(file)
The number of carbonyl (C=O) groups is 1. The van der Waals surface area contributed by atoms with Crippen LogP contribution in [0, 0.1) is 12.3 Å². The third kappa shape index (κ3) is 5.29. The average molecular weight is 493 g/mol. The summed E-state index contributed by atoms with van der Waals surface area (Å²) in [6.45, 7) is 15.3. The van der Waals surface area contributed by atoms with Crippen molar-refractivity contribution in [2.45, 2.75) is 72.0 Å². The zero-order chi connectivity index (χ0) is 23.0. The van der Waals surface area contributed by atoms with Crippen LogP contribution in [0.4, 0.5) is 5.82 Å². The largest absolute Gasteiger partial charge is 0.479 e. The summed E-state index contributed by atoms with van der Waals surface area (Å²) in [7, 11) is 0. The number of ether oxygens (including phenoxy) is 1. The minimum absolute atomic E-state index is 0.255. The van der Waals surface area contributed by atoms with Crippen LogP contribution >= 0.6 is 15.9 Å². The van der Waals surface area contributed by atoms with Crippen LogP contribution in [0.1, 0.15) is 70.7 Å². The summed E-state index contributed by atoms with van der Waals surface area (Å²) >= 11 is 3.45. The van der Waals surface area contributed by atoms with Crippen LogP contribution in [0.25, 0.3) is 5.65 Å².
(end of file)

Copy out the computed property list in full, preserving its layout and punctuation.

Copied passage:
The number of carbonyl (C=O) groups is 1. The van der Waals surface area contributed by atoms with Crippen LogP contribution in [0, 0.1) is 12.3 Å². The third kappa shape index (κ3) is 5.29. The average molecular weight is 493 g/mol. The summed E-state index contributed by atoms with van der Waals surface area (Å²) in [6.45, 7) is 15.3. The van der Waals surface area contributed by atoms with Crippen molar-refractivity contribution in [2.45, 2.75) is 72.0 Å². The zero-order chi connectivity index (χ0) is 23.0. The van der Waals surface area contributed by atoms with Crippen LogP contribution in [0.4, 0.5) is 5.82 Å². The largest absolute Gasteiger partial charge is 0.479 e. The summed E-state index contributed by atoms with van der Waals surface area (Å²) in [7, 11) is 0. The number of ether oxygens (including phenoxy) is 1. The minimum absolute atomic E-state index is 0.255. The van der Waals surface area contributed by atoms with Crippen LogP contribution >= 0.6 is 15.9 Å². The van der Waals surface area contributed by atoms with Crippen LogP contribution in [0.1, 0.15) is 70.7 Å². The summed E-state index contributed by atoms with van der Waals surface area (Å²) >= 11 is 3.45. The van der Waals surface area contributed by atoms with Crippen LogP contribution in [0.25, 0.3) is 5.65 Å².